My daughters are my daughters and they will remain so- they will not turn into sons if they do “what sons do”. It’s infuriating how the world wants to put people in boxes.

Think about it – if a girl wears shorts and plays sports, she’s a tomboy. The dictionary meaning of that word is – “a girl who enjoys things that people think are more suited to boys”. That says is all – people think. So we are saying that if you do boy things (someone please define those for me), you’re a tomboy. I reject this outright. My children do “children things” – play in the park, climb monkey ladders, swim, play sports, chase each other around the house. They are kids and this is what kids do – they play. Who decided what activities are “more suited to boys”? Give a kid a ball and he of she will play with it – it has nothing to do with the gender.

As a mother, I see my kids play with girls and boys equally, and they do everything. There are boys who come over and play with kitchen sets, does that make them “girlie”. I don’t think so.

It’s all in the conditioning. We do it from the time they are born. We think a child would be inclined in one way or the other and we make those decisions for them. We hand cars to boys and dolls to girls, and then we hold up statistics to bolster our arguments on gender. As I have said before in a making a case against gender-based toys that Kinder Joy puts in their pink and blue chocolates, that we think we know better. But we don’t. My girls like the “blue-for-boys” Kinder Eggs, because they prefer the toys in them.

And no, they are not tomboys, they are girls, they are children who love to play, to create, to not want to be told what they should do. They are my daughters. If I had had sons, they would have been my sons. It’s as simple as that. Why is this so hard to understand?

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The Thing About Gender Stereotyping

gender

I was standing near a teller’s counter in my bank the other day, waiting to be served. It is one of those so-called new-age banks that make a big deal about service and customers, and adding value to peoples’ lives.

As I waited, I noticed big, cheery posters behind the counter extolling the various virtues of the bank. As is typical of such ads, they trumpeted their superior expertise in helping people achieve their dreams, whatever those might be.

One particular poster caught my eye – not for any design brilliance, because in that it was much like the rest (they pretty much merged into each other), but because of the message it sent out. I can’t remember details about the exact financial product this ad offered but, in essence, it asked you to plan for the future – to put away enough money for your kid’s requirements when they grew up, the time that you’d need it. It showed a father with his grown-up son and daughter. They were all beaming with joy at the camera – the son in his graduation attire and the daughter in, you guessed it, a wedding one. So while the son’s aim is to graduate from a good college, the daughter’s is to get married. I wondered if anyone else around me had noticed the blatant stereotype. Of course, no one had. They were keen to get the teller’s attention and get out of there. I did too, because waiting at a bank is stuff of people’s nightmares (unless you are my father, for whom it is a social outing, and who would never go a bank like mine where he could not exchange details about his grandchildren with the teller). But that’s beside the point.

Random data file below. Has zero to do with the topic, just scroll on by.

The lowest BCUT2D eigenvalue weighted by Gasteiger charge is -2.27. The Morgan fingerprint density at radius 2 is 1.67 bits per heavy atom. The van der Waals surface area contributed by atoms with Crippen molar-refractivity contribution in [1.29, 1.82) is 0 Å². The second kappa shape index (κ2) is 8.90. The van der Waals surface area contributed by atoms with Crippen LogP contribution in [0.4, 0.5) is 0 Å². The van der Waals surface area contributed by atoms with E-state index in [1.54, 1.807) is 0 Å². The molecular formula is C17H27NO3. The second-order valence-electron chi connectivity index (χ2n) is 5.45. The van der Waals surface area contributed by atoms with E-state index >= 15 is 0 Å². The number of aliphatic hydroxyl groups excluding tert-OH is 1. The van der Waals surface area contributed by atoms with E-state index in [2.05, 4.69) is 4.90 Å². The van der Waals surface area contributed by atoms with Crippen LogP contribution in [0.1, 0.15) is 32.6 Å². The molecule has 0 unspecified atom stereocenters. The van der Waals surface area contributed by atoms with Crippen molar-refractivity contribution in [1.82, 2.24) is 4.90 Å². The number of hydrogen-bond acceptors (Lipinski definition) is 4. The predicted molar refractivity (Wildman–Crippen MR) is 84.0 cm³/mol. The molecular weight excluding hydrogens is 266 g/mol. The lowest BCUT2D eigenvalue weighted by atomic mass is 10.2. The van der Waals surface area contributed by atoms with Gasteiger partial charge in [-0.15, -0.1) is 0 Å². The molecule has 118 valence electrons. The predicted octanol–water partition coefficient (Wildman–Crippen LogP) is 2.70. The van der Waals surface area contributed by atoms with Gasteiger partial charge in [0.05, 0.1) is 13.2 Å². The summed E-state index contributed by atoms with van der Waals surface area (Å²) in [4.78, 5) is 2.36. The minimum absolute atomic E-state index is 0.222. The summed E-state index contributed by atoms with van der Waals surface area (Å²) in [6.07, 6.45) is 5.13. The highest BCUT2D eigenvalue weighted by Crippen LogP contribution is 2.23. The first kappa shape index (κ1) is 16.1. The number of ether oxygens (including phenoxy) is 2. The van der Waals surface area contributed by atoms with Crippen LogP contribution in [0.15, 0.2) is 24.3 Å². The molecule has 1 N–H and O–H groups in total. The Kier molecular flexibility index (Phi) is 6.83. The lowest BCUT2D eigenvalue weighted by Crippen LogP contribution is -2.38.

The truth is that to the people who created this ad and the ones who approved it,
this did not strike as odd. Nothing in the image looked incongruous to them, which is why it made it to the walls of the bank, and many others. If, however, the images had depicted the reverse – that is a delighted father flanked by a daughter in a graduation hat and a son in a groom’s dress, it would have seemed inconsistent – inconsistent with the reality that is. And reality is a matter of perception.

Toe me, this is a typical example of how stereotypes seep so deep into our psyche that we fail to notice it, or imagine any other truth. A daughter must get married, a son must get a job – that’s essentially the message that this ad is sending out. And everyone seems to be alright with it. Not quite new-age if you ask me.

Let me take this a little further. If you look at the other advertisements of the bank in question, or most banks or financial institutions for that matter, notice how they depict men and women. If it’s an ad about net banking to pay shopping bills, you’ll have a jubilant woman celebrating the fact that she can hereafter shop from home. However, if it is one about paying taxes online, there will be a content looking man quite chuffed at the convenience – again, women shop, men pay taxes (because women don’t get numbers)

To take this even further, I now come to the much-talked about Rajdeep’s question to Sania Mirza about motherhood and settling down. Did he think about what he was saying? I doubt it (if he had, he would not have asked it). Which is my point – stereotypes creep into your being and influence your thought process in ways that you don’t even realize.

The ad at ICICI and the question that Rajdeep posed have one thing in common – they equate womanhood with marriage and children. Such are the perils of falling for stereotypes – you stop thinking, even as you believe you are.

And only when this changes, will perceptions about women change. Only then will women will be treated as equal.

It’s a long road.